When Beinart shelves his Icarus metaphor, he usefully grapples with the practical impediments to making good policy. He explores how presidents have trapped themselves by exaggerating American power. John F. Kennedy pretended that Nikita Khrushchev removed Soviet missiles from Cuba without getting anything in return, when in truth the United States secretly agreed to remove missiles from Turkey. An artful compromise was presented as an outright unilateral triumph, which taught Americans a false lesson about the invincibility of toughness, rather than one about the limits of power.
Beinart repeatedly points out the virtues of restraint. He notes that Dwight Eisenhower rejected the military's advice to try to win the Korean War and unify the peninsula. Instead, Eisenhower vaguely threatened the use of nuclear weapons and negotiated a truce. More broadly, both Harry Truman and Eisenhower strove to contain Communism without committing troops to combat, relying instead on covert operations, enhancing America's nuclear retaliatory threat and strengthening Western economies.
Ronald Reagan followed suit, Beinart explains, refusing to spill American blood in El Salvador and Nicaragua, and pulling Marines out of Lebanon before that country exploded. He wound down the cold war by embracing cooperation over confrontation with Mikhail Gorbachev. “Soviet Communism collapsed,” Beinart writes, “not because Reagan made America more frightening, but because he made it less so.”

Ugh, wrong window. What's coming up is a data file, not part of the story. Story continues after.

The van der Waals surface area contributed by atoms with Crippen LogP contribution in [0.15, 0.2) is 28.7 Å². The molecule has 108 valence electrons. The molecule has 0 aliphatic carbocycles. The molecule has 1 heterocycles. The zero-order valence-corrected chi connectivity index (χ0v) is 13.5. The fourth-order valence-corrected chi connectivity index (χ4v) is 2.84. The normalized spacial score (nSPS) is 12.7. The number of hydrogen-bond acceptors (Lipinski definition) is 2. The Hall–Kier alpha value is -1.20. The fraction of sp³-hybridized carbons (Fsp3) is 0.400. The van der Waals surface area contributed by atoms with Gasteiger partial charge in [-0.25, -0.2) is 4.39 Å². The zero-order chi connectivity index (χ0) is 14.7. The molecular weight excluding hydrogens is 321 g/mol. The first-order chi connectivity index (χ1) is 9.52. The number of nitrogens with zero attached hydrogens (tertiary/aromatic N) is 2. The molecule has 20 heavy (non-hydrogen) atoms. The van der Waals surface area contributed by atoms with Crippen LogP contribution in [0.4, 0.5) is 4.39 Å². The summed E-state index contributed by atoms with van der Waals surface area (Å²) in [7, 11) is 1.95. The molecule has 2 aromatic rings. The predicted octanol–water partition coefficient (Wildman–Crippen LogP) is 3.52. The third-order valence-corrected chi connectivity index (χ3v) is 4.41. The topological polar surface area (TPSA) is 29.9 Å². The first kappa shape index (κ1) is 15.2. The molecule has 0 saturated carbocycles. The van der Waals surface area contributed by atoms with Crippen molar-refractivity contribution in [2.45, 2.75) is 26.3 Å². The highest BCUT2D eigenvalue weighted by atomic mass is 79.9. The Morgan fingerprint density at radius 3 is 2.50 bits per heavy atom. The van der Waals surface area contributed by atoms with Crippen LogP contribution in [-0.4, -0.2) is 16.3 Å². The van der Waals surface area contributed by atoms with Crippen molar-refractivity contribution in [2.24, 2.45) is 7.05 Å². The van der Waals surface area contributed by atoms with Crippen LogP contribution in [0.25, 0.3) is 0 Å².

The first President Bush also treasured restraint. He refrained from ordering troops into Baghdad to unseat Hussein because he didn't want to assume responsibility for running an Arab country. Moreover, he wished to keep Iraq as a counterweight to Iran.
In the end, Beinart can't resist exhuming Icarus one last time — to great excess. He says that his book aims to help President Obama overcome “the beautiful lie” — “a series of assumptions about American omnipotence that, if not challenged, threatens to drive our foreign policy deeper into the red.” Frankly, it's difficult to unearth even one serious foreign policy expert today who believes the United States is omnipotent. To me, the gravest danger is to assert the primacy of American economic renewal and then ignore the tough foreign and domestic choices that must attend this priority. To his credit, Beinart calls for a renewal of American schools, politics and economic vitality. But these good ideas dissipate in a haze of hubris.
Leslie H. Gelb, a former Times columnist and government official, is president emeritus of the Council on Foreign Relations.
This article appears in full on CFR.org by permission of its original publisher. It was originally available here.